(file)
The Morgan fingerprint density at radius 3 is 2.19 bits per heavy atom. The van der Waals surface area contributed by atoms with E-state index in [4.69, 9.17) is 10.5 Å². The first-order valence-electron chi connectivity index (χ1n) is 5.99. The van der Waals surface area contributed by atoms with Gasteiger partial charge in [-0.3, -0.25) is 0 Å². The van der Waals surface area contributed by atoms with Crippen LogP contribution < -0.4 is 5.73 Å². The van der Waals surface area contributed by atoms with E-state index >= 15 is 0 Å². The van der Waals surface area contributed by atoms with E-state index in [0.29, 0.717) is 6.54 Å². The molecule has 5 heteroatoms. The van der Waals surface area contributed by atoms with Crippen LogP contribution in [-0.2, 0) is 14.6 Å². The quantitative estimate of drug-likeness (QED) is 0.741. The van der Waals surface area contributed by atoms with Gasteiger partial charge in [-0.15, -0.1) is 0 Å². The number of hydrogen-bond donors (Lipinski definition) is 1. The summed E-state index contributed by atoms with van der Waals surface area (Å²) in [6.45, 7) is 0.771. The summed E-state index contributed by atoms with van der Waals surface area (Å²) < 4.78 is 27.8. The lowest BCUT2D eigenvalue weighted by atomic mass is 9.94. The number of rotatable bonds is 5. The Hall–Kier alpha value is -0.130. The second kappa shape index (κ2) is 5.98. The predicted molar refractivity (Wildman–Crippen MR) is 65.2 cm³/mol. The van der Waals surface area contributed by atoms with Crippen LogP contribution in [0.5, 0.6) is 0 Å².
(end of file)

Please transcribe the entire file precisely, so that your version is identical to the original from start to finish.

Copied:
The Morgan fingerprint density at radius 3 is 2.19 bits per heavy atom. The van der Waals surface area contributed by atoms with E-state index in [4.69, 9.17) is 10.5 Å². The first-order valence-electron chi connectivity index (χ1n) is 5.99. The van der Waals surface area contributed by atoms with Gasteiger partial charge in [-0.3, -0.25) is 0 Å². The van der Waals surface area contributed by atoms with Crippen LogP contribution < -0.4 is 5.73 Å². The van der Waals surface area contributed by atoms with E-state index >= 15 is 0 Å². The van der Waals surface area contributed by atoms with E-state index in [0.29, 0.717) is 6.54 Å². The molecule has 5 heteroatoms. The van der Waals surface area contributed by atoms with Crippen LogP contribution in [-0.2, 0) is 14.6 Å². The quantitative estimate of drug-likeness (QED) is 0.741. The van der Waals surface area contributed by atoms with Gasteiger partial charge in [-0.15, -0.1) is 0 Å². The number of hydrogen-bond donors (Lipinski definition) is 1. The summed E-state index contributed by atoms with van der Waals surface area (Å²) in [6.45, 7) is 0.771. The summed E-state index contributed by atoms with van der Waals surface area (Å²) < 4.78 is 27.8. The lowest BCUT2D eigenvalue weighted by atomic mass is 9.94. The number of rotatable bonds is 5. The Hall–Kier alpha value is -0.130. The second kappa shape index (κ2) is 5.98. The predicted molar refractivity (Wildman–Crippen MR) is 65.2 cm³/mol. The van der Waals surface area contributed by atoms with Crippen LogP contribution in [0.5, 0.6) is 0 Å².